by Rex Pickett
Through The Grapevine
It's tough for Miles. He's a would-be novelist with a sheaf of rejection letters and more in the post. That's a failed novelist with rejection letters and a failed marriage behind him.
Oh yes, a failed novelist with a failed marriage, popping prescription drugs. With (failed) actor Jack as a mate. That's Jack who has made a foray into voiceovers and TV directing but now has settled for a forthcoming marriage to a fiancee with a trust fund.
Oh but we mustn't forget Miles's passion for the wines of California and his stock of bottles filled with the most exquisite vintages he can afford.
In 2004 the Sideways movie, adapted from Rex Pickett's semi-autobiographical novel and directed by Alexander Payne, was a hit movie with numerous awards, even affecting wine sales according to Miles's likes and dislikes.
Now Pickett has adapted his novel into a stage play directed by David Grindley which, of course, we should take on its own play-tasting terms but somehow can't forget savouring the fragile 2004 movie vintage.
The movie, full of lush Californian landscapes and a gently humorous entrée into esoteric world of wine tasting, followed the two pals on their road trip through Califonian wine country, Miles seeking more wines to savour and Jack seeking - Jack seeking, well, to get laid before his wedding.
The play is well enough acted by Daniel Weyman as yearning and eager-to-impress Miles, while Simon Harrison takes on the role of Jack.
But it loses the visual contrast of the film's characters. the feeling of a novelist and actor "in plain clothes" and frenzied recompense sought in wine tasting and womanizing..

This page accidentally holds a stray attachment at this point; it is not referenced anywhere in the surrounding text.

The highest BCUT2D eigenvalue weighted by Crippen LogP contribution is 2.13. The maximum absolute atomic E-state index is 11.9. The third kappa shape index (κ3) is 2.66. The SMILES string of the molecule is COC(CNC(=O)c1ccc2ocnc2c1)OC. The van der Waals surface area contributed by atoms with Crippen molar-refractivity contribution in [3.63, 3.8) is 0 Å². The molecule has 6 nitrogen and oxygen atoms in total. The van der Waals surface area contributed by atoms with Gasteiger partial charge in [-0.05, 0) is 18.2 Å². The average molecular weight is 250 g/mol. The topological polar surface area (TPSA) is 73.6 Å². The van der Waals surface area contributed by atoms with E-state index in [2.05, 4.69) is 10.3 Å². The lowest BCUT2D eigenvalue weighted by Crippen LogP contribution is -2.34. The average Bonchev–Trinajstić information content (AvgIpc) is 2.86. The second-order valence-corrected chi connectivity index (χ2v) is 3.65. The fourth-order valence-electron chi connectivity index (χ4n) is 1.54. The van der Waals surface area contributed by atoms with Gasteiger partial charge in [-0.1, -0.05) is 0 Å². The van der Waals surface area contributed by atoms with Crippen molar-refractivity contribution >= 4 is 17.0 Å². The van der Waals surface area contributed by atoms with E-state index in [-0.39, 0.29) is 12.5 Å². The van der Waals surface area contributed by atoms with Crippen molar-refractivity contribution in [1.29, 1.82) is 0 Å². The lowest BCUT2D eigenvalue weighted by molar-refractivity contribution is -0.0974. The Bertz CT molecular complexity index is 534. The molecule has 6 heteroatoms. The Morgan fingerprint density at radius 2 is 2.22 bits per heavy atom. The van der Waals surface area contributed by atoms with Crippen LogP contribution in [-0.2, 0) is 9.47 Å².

Despite the clunky scene changes, (and with our special interest TLT and her own London cadillac are always ready to go on the road with a play! ;)), we were slightly more drawn in when we realised designer Laura Hopkins's scenery flats were, in fact, book covers.
However this delicate and very clever touch was a little obscured in the blunt instrument of the play. The bare bones script, although laced with some wit, becomes ponderous stripped of the chance to delve into the Californian landscapes, sunsets and manicured vineyards.
Emotional turning points never develop into exquisitely fruity consequences until perhaps the last quarter of the play when a harder-edged humour, tearing us away from the movie, makes its mark, relating fluently with the book cover scenery and novelist success fantasy of a middle-aged man.
But youngsters may wonder why Miles doesn't self-publish and how come hot waitress Maya (Ellie Piercy) and tasting room manager Terra (Beth Cordingly), who must come across any number of pretentious fakes, would not be more suspicious of Jack and Miles.
A two-act play, this felt a tad bloated and might well have worked better as a quicker paced shorter piece where cash transactions, the tricksy relationship between writer and actor - and literature and viticulture - might have made for something more full-bodied.
Anyway, using up our quota of wine puns, it's a mellow amber light for a volatile piece with some crisper moments.